their coats and wearing their yellow stars are stacked in
a corner.
CYRUS
What happened to them? These are
women and children.
RENÉ
There was some resistance.
THEODOR
Did they prepare my specimens?
RENÉ
Yes Captain.
CYRUS
SARAH HAYAM. She has black hair
and blue eyes.
THEODOR
Perhaps I can be of some
assistance here.
THEODOR guides CYRUS to an adjacent room.
RENÉ
You have to excuse me gentlemen,
but I have to see to my duties.
RENÉ leaves. CYRUS follows THEODOR.
25 INT. MORTUARY LAB WITHIN THE DRANCY INTERNMENT CAMP. DAY.
This is a dark room. There are body parts inside
containers filled with formaldehyde. THEODOR wears rubber
gloves and picks up a man’s head from a container. He
picks a research unit instrument and measures the
forehead.
THEODOR
An untermensch judging by his
forehead.
THEODOR moves to a dark corner. There is a large
container. He turns on a light. SARAH’s torso is inside
the container. Her body is half cut. Her head is untouched
but below the neck has been dissected and her unborn baby
is visible. CYRUS is shocked. His mouth trembles.
THEODOR
I’m adding this one to my eugenic
collection. An untermensch with a
(MORE)
(CONTINUED)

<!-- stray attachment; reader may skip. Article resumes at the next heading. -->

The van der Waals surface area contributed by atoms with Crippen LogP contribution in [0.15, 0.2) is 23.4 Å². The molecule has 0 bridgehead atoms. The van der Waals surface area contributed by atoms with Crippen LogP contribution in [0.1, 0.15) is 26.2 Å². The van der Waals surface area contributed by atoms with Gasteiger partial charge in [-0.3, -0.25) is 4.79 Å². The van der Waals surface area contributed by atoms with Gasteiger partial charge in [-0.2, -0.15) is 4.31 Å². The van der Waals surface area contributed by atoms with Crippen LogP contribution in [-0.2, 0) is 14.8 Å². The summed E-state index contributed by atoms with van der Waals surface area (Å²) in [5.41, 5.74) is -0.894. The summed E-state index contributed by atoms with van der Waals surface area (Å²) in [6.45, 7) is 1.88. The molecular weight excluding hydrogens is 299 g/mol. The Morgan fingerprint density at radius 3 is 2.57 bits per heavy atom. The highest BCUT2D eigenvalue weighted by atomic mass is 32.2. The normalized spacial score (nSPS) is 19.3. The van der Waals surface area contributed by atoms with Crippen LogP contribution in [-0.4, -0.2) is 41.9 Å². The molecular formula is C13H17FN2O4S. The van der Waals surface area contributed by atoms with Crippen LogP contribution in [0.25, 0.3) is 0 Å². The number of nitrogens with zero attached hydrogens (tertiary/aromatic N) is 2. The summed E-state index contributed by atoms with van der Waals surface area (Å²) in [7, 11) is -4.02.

CONTINUED: 23.
THEODOR (cont’d)
baby boy. Would you believe, to
the last breath out of her she
begged for her baby vermin’s
life, and not for her own? With
all that pity she is a perfect
specimen of an inferior even if
those beautiful big blue eyes
deceive you to think otherwise.
CYRUS is still trembling, but keeps himself calm.
THEODOR
Is she one of your Jews, CYRUS?
CYRUS
Take her out of that damn thing.
I will not let her be part
of your freak collection.

The Ghost lovers of Lalehzar (Tulip Street)


The Ghost lovers of Lalehzar (Tulip Street)

Let us take an exclusive mustard colour taxi
and roam streets of Tehran in an Austin Maxi
Like two crazed convicts on their last day
circle the king on horseback
and pass Rostam piercing a dragon with a whack
squeeze in those narrow brick-walls leading to streets
jump over mid-road ditches
and loose stones in paved stitches
find a house, a carpet, and pillows for our retreat.

Let us shake the gravel off stone baked bread
or have tea with thick cream instead
before we swim across ocean of living dead
before we get lost in windings ahead